It must have seemed like a brilliant idea at the time. In the waning days of the 1993 federal election campaign, Jean Chrétien’s personal popularity was vulnerable compared to that of his opponent, Kim Campbell. But for this one weakness, the Liberal party seemed otherwise headed for certain victory. I’ve had dealings since then with some of the decision-makers behind the infamous attack ad that mocked Chrétien’s facial paralysis; they are intelligent, reasonable and moral people. But somewhere in the heat of battle, when there seemed little to lose, when doing whatever it took felt more heroic than sticking to your guns, for one unfortunate moment at the 11th hour, it made all the sense in the world to ask, “Is this a prime minister?”
It didn’t work. It almost never does. In this case, the Progressive Conservatives were reduced to two seats and lost official party status, permanently changing the political landscape in this country. It was, if not the highest, then certainly the most public price ever paid for marketing by mocking. Yet it’s a lesson marketers seem to need to constantly relearn. Over and over again, the cathartic satisfaction of taking the gloves off blinds marketers to the fact that it’s something you only do when you’re on the ropes.
The world of marketing seems to be experiencing just such a spasm of desperation these days. Microsoft, for example, has reduced itself to heckling Google with two campaigns: “Scroogled,” about the alleged evils of Google’s e-mail advertising policy (something that consumers have met with a shrug ever since Gmail’s introduction nearly a decade ago); and the “Bing It On Challenge,” in which people on the street pick the search results they like best (which apes the old Pepsi Challenge—a campaign that defined Pepsi by what it isn’t, and thus condemned it to being Coke’s bridesmaid forever).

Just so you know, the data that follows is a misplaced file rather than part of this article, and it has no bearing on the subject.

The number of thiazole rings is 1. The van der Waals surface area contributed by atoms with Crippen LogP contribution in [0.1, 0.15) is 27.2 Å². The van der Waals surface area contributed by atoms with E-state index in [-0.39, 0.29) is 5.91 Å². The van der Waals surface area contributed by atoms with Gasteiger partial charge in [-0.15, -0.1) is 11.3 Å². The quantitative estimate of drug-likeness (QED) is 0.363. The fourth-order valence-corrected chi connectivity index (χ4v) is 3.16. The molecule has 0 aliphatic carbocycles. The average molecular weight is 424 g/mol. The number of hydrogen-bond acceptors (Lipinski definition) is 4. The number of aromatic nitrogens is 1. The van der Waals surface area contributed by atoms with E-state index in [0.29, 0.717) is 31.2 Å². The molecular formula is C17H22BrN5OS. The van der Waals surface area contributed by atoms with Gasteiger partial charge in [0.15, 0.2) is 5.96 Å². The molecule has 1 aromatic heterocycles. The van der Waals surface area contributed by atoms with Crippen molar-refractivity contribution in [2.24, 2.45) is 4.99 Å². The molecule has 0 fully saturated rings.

Arby’s has meanwhile launched an attack on Subway’s meat supply chain with its “Slicing Up the Truth” campaign, which has produced no discernible change in its fortunes—although it did have to apologize to the state of Iowa for impugning its residents’ meat-slicing skills. And TurboTax is running ads accusing H&R Block of employing plumbers and sales clerks instead of accountants, which must have seemed delightfully cheeky right up until H&R Block sued them for it.
Unfortunately, this kind of thing does occasionally work. Apple’s “Get a Mac” campaign danced right on the edge of insufferable smugness and ultimately sold a lot of computers. Dove’s 1991 litmus test campaign vaporized P&G’s Ivory brand. Self-styled marketing street fighters hoard these cases for the day when they get their own Rambo moment, but they’re exceptions whose fame is testament to their rarity. Mostly, this kind of thing simply destroys value. It turns consumers into disengaged mercenaries, and it debases a brand by essentially confessing that it possesses no attribute impressive enough to speak for itself.
It’s all very entertaining to the consumer, in the way that, say, pro wrestling is. If pointing and laughing were a business result, then it would be a valid strategy. But it’s not. The closeted boardroom bullies who resort to this kind of thing always get a reaction, but they rarely get results.
The futility of negative advertising is, if nothing else, a reminder of what advertising is really for. Yes, attack ads get remembered. They are also sometimes even liked. But neither of these outcomes puts any money in the bank. Advertising is only worth what it costs when people willingly personalize what it says to them. When they are persuaded, rather than just amused.
People let a brand into their lives on the basis that there is some common ground between them, even if that common ground is simply an obsession with whiter gym socks. When a brand acts desperate and insecure, it’s not in the common-ground business anymore, and it’s certainly not offering anybody a badge they’d want to wear. Like most acts of self-gratification, negative advertising usually offers only a moment of cathartic satisfaction, followed by a lingering sense of embarrassment.
Bruce Philp is a brand strategy consultant and author of Consumer Republic, winner of the 2012 National Business Book Award